“What you make?” I knew she had me, I had been found out.
“I was just coming around by the Rodenberg when a panther sprang out of the woods and knocked me off my Velo.”
“You are a Luftgucker.”
“That means my head’s in the clouds?”
“Something like that.”
“No, it was a panther, I swear.” I didn’t want to tell her I had fallen in the full dazzle of light, in a fresh rain-washed sky, drinking in the sweet air… when Hans-Ruedi passed and honked; when waving back, regaining my attention too late to adjust, I hit the curb, spilling ass-over-teakettle in a heap up on the sidewalk. Disentangling myself from the bike, I was okay; not even shaken, really, with only a leaking silver-dollar sized strawberry on my elbow to show. The bike seemed fine. I wasn’t going very fast. But Edith would notice; that was for sure.
I found Hans-Ruedi unloading his truck. “Hallo, Sir,” he extended his hand in greeting.
“Hi, what’s up.?”
“I have a little time; do you care for a beer?”
“Sure. Hast du ein Pflaster?”
“I have somewhere… you fall off your Velo?”
“I hit the curb.”
“Let’s go upstairs, I’ll make a search.” I followed him and rinsed off the wound in the kitchen sink while he rummaged around. A collector of tools, appliances, musical instruments—he has ten upright basses—and memorabilia, Hans-Ruedi has a Celtic millwheel found in a load of stone taken from the shore of Lake Constance. Long before the Roman conquest—in 58 B.C. with the defeat of the Gauls by Julius Caesar—there were people here milling grain. The Romans stayed until 260 A.D. with the invasion of the Alemannians; perhaps the stone was ancient then. The kitchen was cluttered with dozens of pots, spoons, and ladles hanging from the walls. The scrape didn’t look too bad. I pulled away a hanging piece of skin. Hans-Ruedi kept up a running commentary from the other room. “Aha, I have found…”
“Great, let me dry this off with a paper towel.” We sat at the table while I put the Band-Aid on. Hans-Ruedi opened two beers. “I have only time for one.”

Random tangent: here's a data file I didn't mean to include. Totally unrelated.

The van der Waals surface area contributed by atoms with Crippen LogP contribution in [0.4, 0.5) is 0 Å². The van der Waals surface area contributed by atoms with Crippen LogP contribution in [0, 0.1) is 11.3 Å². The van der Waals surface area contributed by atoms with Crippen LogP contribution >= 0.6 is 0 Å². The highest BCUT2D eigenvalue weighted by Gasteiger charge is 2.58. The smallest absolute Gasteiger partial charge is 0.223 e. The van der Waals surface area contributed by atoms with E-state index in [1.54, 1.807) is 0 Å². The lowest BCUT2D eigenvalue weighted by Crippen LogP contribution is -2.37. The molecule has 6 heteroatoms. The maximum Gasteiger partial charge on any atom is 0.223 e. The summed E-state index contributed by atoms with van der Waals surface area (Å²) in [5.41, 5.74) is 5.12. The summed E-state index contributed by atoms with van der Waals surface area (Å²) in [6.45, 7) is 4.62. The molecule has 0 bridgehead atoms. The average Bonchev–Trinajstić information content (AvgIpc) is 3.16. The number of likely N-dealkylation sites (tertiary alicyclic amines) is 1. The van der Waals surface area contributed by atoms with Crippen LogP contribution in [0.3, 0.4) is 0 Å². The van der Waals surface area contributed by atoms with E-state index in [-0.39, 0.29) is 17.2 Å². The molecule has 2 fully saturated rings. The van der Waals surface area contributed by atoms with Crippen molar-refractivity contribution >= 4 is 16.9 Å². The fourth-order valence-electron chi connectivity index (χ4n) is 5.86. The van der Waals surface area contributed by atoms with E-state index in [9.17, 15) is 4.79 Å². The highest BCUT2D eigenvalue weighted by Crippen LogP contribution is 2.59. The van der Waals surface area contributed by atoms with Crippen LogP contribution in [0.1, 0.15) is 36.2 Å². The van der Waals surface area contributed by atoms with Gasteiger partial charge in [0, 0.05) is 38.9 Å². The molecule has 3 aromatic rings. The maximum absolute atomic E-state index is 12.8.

“Thanks for the first aid.”
“You must be careful on a Velo.”
“That’s what she’s always telling me… she’s going to take one look at this and know.”
Back on my bike I went on in the direction I’d been going, turning left just before the RR tracks, with fields stretching away on my left. The trail crossed under the highway, the bypass road that leads to Stein am Rhine, and along past a block of Schrebergartens, then left again along the base of the Rodenberg, the mountain east of town. Making a loop I was now headed back towards the river, re-crossing the highway, beneath me this time, past recently harvested potato fields, joining up with the old road leading back to town. I pedaled on, past houses on either side, then into the old Stadt, through the arch under the clock tower where the road squeezes to one lane. Pulling into the cobbled drive I could see our car in the garage. I was going to tell her, but waiting for the appropriate moment, it slipped my mind. “What do you say we go check out the garden; we still have plenty of daylight.”
“We have still tomatoes?”
“Lots… and we have celery; and a few jalapeños still.” A cold August notwithstanding, our third year with the garden has been a great one, giving us an abundance of organic green beans, beets, onions, leeks, endive, red cabbage, and broccoli. And yellow squash; we raised a ton of yellow squash. This was our best year yet for tomatoes, since we put up a plastic roof to keep the rain off. The garden looked good; resting under a fresh carpet of mulch we brought in from Hans-Ruedi’s chipping pile. We selected old chips from a partly rotted pile that had been there several years. I had read that chips need to season or they will rob the soil of nitrogen. In gardening, as in house keeping, my habits differ some between me and our neighbors, who keep their rows straight.
I had my pullover sleeve covering the wound, and had actually forgotten it myself, until just before we went to bed. But then I realized too late that the Pflaster had fallen off, and that’s when she saw it and found me out. I didn’t mention I’d had a glass of wine and smoked a joint before I went out, but she probably surmised that. I’ve long been out of the habit of driving a car stoned; but riding my bike was another deal, my thing. A rediscovered pleasure, I haven’t ridden a bike so much since I was fourteen. I don’t recall how often I used to crash back then; I was always getting into scrapes of one kind or another…. But Luftgucker, that was a new one to savor; sky-looker, that was me. I’ve always had my head in the clouds too.